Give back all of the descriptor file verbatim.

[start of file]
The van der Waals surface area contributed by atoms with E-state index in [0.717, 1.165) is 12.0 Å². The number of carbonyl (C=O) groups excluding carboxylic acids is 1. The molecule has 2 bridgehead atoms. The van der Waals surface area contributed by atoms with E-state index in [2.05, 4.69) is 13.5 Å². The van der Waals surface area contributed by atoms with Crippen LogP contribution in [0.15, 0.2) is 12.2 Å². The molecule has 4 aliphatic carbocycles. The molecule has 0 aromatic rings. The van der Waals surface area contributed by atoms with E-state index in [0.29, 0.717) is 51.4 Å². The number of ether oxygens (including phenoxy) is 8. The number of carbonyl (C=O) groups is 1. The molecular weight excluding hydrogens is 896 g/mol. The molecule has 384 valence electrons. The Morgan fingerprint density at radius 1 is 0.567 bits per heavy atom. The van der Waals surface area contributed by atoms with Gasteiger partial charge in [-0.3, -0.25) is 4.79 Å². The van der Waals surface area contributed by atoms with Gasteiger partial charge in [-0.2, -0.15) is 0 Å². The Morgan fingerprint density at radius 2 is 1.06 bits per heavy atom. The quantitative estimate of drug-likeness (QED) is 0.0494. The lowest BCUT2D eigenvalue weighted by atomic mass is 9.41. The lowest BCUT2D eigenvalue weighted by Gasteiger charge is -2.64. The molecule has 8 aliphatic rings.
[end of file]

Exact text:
The van der Waals surface area contributed by atoms with E-state index in [0.717, 1.165) is 12.0 Å². The number of carbonyl (C=O) groups excluding carboxylic acids is 1. The molecule has 2 bridgehead atoms. The van der Waals surface area contributed by atoms with E-state index in [2.05, 4.69) is 13.5 Å². The van der Waals surface area contributed by atoms with Crippen LogP contribution in [0.15, 0.2) is 12.2 Å². The molecule has 4 aliphatic carbocycles. The molecule has 0 aromatic rings. The van der Waals surface area contributed by atoms with E-state index in [0.29, 0.717) is 51.4 Å². The number of ether oxygens (including phenoxy) is 8. The number of carbonyl (C=O) groups is 1. The molecular weight excluding hydrogens is 896 g/mol. The molecule has 384 valence electrons. The Morgan fingerprint density at radius 1 is 0.567 bits per heavy atom. The van der Waals surface area contributed by atoms with Gasteiger partial charge in [-0.3, -0.25) is 4.79 Å². The van der Waals surface area contributed by atoms with Gasteiger partial charge in [-0.2, -0.15) is 0 Å². The Morgan fingerprint density at radius 2 is 1.06 bits per heavy atom. The quantitative estimate of drug-likeness (QED) is 0.0494. The lowest BCUT2D eigenvalue weighted by atomic mass is 9.41. The lowest BCUT2D eigenvalue weighted by Gasteiger charge is -2.64. The molecule has 8 aliphatic rings.